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What causes the skin to peel off the fingertips? 2021 - Healthy Miss

The peeling of the skin on your fingers can be alarming. If itching, burning, or pain is accompanying this symptom, it could be caused by an allergy or a common skin condition like eczema. If peeling is the only symptom, it's possible fingers sucking or spending too much time in the water. If the problem persists for several days or is chronic, a dermatologist can diagnose the condition and prescribe treatment or medication.

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Finger sucking

Dander on the fingers is not uncommon in infants and toddlers who soothe themselves with finger-sucking, according to dermatologist Alan Rockoff Brookline, Massachusetts. In children with this condition, the skin begins to peel off from the top of the finger up to about halfway - usually the part of the finger that spends the most time in the child's moist mouth. The condition will go away once the child stops sucking their finger, but by then it could be a recurring problem. However, the child most likely does not feel any discomfort.

Allergies

Allergens, not to be confused with irritants such as solvents and detergents, are products that most other people do not normally react to. Nickel from jewelry is a known allergen that can irritate the skin and cause peeling. Latex (rubber products) is another common skin allergen. People who are allergic to latex should avoid rubber gloves and even some shoes.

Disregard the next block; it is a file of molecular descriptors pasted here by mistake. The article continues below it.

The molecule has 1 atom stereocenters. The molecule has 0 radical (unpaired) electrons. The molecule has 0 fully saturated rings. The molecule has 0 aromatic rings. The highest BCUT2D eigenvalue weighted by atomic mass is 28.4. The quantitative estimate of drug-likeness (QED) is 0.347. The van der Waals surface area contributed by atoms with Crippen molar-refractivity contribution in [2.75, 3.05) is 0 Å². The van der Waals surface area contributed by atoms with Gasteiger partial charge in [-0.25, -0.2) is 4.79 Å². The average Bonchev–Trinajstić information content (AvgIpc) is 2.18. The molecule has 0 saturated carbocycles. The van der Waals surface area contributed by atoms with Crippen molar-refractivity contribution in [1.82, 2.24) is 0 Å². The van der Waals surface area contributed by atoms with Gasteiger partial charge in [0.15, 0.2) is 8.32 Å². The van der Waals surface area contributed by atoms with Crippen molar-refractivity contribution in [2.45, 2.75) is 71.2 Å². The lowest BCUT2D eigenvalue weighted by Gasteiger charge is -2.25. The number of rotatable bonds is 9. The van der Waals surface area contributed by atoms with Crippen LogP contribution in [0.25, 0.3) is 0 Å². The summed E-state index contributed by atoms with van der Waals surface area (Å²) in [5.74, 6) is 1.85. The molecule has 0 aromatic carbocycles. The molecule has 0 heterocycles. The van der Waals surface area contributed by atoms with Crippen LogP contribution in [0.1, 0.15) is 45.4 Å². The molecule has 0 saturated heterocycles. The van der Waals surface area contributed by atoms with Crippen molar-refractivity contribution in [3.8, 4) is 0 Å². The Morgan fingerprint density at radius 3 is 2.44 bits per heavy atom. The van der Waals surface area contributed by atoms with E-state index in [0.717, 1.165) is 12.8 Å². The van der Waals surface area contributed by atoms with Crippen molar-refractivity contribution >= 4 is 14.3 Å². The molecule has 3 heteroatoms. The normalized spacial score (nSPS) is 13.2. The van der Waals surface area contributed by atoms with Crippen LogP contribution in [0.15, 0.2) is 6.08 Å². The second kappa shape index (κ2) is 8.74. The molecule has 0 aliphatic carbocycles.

Hand eczema

The American Academy of Dermatology (AAD) describes eczema as "the itch that rashes." It is characterized by peeling, blotchy, red, flaky skin. Hand eczema can be caused by chemical irritants, trauma, and paper handling. For those who have chronic hand eczema, these things can make their condition worse and are more likely to experience other skin problems.

Hand eczema can take months to clear and is not uncommon for it to interfere with normal activities. The AAD recommends protecting hands from soaps and detergents and wearing gloves in cold weather. A dermatologist may recommend a product to help keep hands hydrated.

Keratosis Pilaris

Keratosis pilaris is an inherited disease that affects about 40 percent of Americans, according to the AAD. The skin can develop a texture like sandpaper and can itch in cold weather and in low-humidity climates such as Arizona. The AAD recommends the use of ointments that contain lactic acid or urea, or the use of topical retinoids. The online Keratosis Pilaris Community reports that treatments like suntan, laser treatments, and avoiding certain foods can clear a flare up.